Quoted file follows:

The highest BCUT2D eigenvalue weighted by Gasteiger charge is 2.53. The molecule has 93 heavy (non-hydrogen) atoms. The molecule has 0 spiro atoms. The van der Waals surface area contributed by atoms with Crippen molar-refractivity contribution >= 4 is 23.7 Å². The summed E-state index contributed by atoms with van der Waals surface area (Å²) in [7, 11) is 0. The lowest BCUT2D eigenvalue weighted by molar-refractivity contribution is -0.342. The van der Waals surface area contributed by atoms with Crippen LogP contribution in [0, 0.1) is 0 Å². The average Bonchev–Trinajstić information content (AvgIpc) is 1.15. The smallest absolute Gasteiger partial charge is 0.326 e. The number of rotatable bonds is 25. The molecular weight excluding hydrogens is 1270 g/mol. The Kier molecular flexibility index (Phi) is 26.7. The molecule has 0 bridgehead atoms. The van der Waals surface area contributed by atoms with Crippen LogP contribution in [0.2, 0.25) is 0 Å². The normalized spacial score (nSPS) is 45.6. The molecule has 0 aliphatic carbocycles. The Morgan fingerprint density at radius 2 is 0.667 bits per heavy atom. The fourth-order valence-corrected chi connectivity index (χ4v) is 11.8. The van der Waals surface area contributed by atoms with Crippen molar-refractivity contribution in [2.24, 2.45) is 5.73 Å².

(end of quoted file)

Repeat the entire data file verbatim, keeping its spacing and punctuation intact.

The highest BCUT2D eigenvalue weighted by Gasteiger charge is 2.53. The molecule has 93 heavy (non-hydrogen) atoms. The molecule has 0 spiro atoms. The van der Waals surface area contributed by atoms with Crippen molar-refractivity contribution >= 4 is 23.7 Å². The summed E-state index contributed by atoms with van der Waals surface area (Å²) in [7, 11) is 0. The lowest BCUT2D eigenvalue weighted by molar-refractivity contribution is -0.342. The van der Waals surface area contributed by atoms with Crippen LogP contribution in [0, 0.1) is 0 Å². The average Bonchev–Trinajstić information content (AvgIpc) is 1.15. The smallest absolute Gasteiger partial charge is 0.326 e. The number of rotatable bonds is 25. The molecular weight excluding hydrogens is 1270 g/mol. The Kier molecular flexibility index (Phi) is 26.7. The molecule has 0 bridgehead atoms. The van der Waals surface area contributed by atoms with Crippen LogP contribution in [0.2, 0.25) is 0 Å². The normalized spacial score (nSPS) is 45.6. The molecule has 0 aliphatic carbocycles. The Morgan fingerprint density at radius 2 is 0.667 bits per heavy atom. The fourth-order valence-corrected chi connectivity index (χ4v) is 11.8. The van der Waals surface area contributed by atoms with Crippen molar-refractivity contribution in [2.24, 2.45) is 5.73 Å².